In this interview, Jenny-Lyn de Klerk connects with David S. Robinson, Adjunct Professor of Theology and Ethics, to learn more about his ongoing initiative, Interface: Engaging Science in Ministry Education.
Jenny-Lyn de Klerk: What is the Interface project about?
David Robinson: Over the past several years at Regent, some of us have been working to articulate a healthier relationship between theology and the sciences. But we recognize that we can’t spend all our time defining the relationship; we have to do life together! So in this latest phase of the Interface project, which I co-lead with Ross Hastings, we’re inviting scientists to teach in the core curriculum of our graduate degrees, especially the MDiv. With the support of the AAAS, we’re equipping future Christian leaders to engage directly with forefront science. We want them to see that scientists can be allies, and vice versa.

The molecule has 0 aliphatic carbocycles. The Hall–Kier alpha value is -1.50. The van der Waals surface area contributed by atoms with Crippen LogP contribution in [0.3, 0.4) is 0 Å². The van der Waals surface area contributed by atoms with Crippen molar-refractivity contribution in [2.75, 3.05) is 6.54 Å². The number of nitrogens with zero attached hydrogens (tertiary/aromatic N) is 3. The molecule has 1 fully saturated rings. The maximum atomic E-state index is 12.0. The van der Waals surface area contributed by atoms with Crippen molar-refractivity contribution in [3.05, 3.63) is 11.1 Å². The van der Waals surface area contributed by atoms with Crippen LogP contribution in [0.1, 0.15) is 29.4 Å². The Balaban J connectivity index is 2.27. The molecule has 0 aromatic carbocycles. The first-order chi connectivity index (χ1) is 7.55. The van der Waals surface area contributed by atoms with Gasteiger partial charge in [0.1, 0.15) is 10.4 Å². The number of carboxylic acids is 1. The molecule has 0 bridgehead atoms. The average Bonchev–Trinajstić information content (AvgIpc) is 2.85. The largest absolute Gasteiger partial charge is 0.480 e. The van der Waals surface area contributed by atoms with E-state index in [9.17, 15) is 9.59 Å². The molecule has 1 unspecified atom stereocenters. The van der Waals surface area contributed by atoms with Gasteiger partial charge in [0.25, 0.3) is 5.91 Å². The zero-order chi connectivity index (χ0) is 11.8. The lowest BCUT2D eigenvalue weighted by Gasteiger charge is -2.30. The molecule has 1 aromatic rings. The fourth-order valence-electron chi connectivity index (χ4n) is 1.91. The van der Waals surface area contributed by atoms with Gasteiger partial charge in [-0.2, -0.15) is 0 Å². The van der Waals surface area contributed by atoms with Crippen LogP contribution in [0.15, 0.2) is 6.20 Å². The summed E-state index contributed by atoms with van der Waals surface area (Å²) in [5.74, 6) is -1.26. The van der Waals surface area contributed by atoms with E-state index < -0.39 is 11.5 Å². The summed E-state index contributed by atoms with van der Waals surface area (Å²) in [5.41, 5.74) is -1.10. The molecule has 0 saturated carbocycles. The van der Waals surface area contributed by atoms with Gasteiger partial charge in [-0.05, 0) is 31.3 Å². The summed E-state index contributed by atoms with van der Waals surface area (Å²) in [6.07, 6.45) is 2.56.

So how does that look in terms of the student experience? In Christian Thought and Culture this term, we’ve had a physicist guide us through the strange terrain of quantum mechanics, and we’re about to hear a biologist show us how to read the human genome like an ancient text. In Pastoral Care, we’ve invited psychologists to speak on their relevant areas of specialization, from trauma-informed children’s ministry to transgender identities. I’m also consulting with an evangelical climate scientist on creative ways that a pastor’s care can extend to all God’s creation.
Jenny-Lyn de Klerk: Interface seems especially relevant right now. How might it help us think through current issues?